- Narrator and perspective are not very common for science fiction stories
- Some interesting exploration of science fiction topics like artificial intelligence
- Atmosphere and mood of the story is consistent and melancholic
- Can feel a little slow at times since there isn’t much (if any) action to drive the story
- Perspective of the story makes the main conflict seem less urgent
Klara and the Sun Review
Klara and the Sun by Kazuo Ishiguro is a melancholic story about a society in the not-too-distant future that seems almost plausible. What stands out the most is Klara, the narrator of the story, and her growth and observations throughout—readers get a glimpse of the dystopic society through the eyes of a naive storyteller.
That Klara is an AF, or Artificial Friend, reveals a lot about the society readers find themselves learning about. And that the AFs are almost as common as smartphones are to people today implies that there’s a serious affliction plaguing the people in that world, and that affliction is the absence of genuine relationships and communication. Thus the need for constant development of realistic artificial intelligences created and sold to children in order for them to have companion with whom to develop social skills.
Having an AI as a storyteller isn’t necessarily new to the science fiction world. Ancillary Justice by Ann Leckie, the Culture series by Iain Banks, and Aurora by Kim Stanley Robinson all come to mind. Whereas these novels contain super intelligences managing enormous, sometimes city-sized ships, Klara’s artificial intelligence is just a newborn by comparison. That makes the narrative voice both refreshing and sometimes frustrating for its lack of focus and detail on observations she makes about her world.
Little is discussed about Josie, who purchases Klara. Josie’s failure to show up and purchase Klara at the beginning of the story hints at the heart of the conflict for the story. That conflict is never really explored except for its consequences on the family dynamics and on Klara’s purpose. The result is that Klara and readers are introduced to a family that is falling apart because of Josie’s condition; that is, Josie’s deterioration mimics that of the family unit, already suffering from a family dealing with grief from a divorce and other barely-mentioned tragedy.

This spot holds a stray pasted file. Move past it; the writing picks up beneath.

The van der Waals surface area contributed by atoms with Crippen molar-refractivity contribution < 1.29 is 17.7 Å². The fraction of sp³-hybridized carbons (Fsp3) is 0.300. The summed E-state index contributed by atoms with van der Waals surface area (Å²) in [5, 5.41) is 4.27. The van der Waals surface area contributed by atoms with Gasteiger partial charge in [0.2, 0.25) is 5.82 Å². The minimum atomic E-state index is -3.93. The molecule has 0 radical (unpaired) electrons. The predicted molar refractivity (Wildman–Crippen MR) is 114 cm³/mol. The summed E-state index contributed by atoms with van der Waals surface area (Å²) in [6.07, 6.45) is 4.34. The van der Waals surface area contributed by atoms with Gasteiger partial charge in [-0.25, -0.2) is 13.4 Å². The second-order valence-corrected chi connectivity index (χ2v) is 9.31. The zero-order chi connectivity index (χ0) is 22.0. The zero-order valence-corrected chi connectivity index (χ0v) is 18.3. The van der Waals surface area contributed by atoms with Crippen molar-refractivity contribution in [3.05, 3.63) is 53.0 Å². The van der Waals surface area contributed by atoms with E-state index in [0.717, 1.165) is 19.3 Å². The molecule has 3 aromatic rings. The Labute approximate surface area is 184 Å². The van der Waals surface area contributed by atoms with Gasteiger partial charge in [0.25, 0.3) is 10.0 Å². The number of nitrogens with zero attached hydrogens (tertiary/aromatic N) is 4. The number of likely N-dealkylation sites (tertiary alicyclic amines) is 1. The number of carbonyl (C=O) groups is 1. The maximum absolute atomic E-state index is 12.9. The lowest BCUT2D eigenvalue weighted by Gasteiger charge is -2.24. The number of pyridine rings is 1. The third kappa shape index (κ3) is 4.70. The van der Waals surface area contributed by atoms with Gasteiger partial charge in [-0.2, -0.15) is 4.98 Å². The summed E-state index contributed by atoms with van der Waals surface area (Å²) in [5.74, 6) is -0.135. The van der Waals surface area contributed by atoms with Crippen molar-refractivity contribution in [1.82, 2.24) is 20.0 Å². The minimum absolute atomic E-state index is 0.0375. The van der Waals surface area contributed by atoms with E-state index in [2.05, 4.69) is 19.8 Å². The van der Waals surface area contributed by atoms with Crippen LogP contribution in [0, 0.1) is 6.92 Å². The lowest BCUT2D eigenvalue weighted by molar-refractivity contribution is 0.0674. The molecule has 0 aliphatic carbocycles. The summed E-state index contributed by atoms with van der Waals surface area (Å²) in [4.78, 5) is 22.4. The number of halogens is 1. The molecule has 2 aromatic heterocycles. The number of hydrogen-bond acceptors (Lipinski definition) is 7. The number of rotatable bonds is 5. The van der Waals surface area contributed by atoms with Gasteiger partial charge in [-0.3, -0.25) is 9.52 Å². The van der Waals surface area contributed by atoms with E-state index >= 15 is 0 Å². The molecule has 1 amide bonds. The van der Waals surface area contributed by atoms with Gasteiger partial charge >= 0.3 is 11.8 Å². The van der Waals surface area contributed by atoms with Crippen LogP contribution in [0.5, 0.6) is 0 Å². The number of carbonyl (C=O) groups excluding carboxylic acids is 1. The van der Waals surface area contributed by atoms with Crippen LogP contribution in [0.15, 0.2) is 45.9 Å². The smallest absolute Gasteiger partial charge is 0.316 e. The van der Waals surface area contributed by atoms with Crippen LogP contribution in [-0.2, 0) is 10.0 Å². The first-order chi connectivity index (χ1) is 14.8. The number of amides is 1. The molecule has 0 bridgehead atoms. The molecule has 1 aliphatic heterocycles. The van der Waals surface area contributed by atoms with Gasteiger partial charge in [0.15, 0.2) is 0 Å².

Other aspects of the world where Klara finds herself in are fascinating, yet little information is forthcoming from the writer or even from Klara, who lacks the programming to learn (and share) information about the world that would be interesting. So those bitts of information casually mentioned offhand, like mentions of the father’s community, remain frustratingly unexplained. Gaps such as these abound in the story, but true to the perspective, the reader’s knowledge and view of the world is just as limited as Klara’s own surroundings.
At its core, Klara and the Sun by Kazuo Ishiguro is a story about managing in a society that has advanced too quickly, leaving the emotional well-being of its people behind. Josie, and other children of affluent families, are all “uplifted” in order to provide them with the best opportunities to succeed in life. So it’s easy to disregard ideas like hope in favor of something more tangible to aid in success: money, education, intelligence, or even an Artificial Friend to help with socio emotional development.
Thrown into this dystopic society is an Artificial Friend, who itself is struggling to find an identity—possibly even having one forced upon it—in a world that has perhaps lost a part of what it means to be human. It takes an artificial intelligence in the form of a human to rediscover hope and to share with her family.
Read reviews of other science fiction books with similar themes.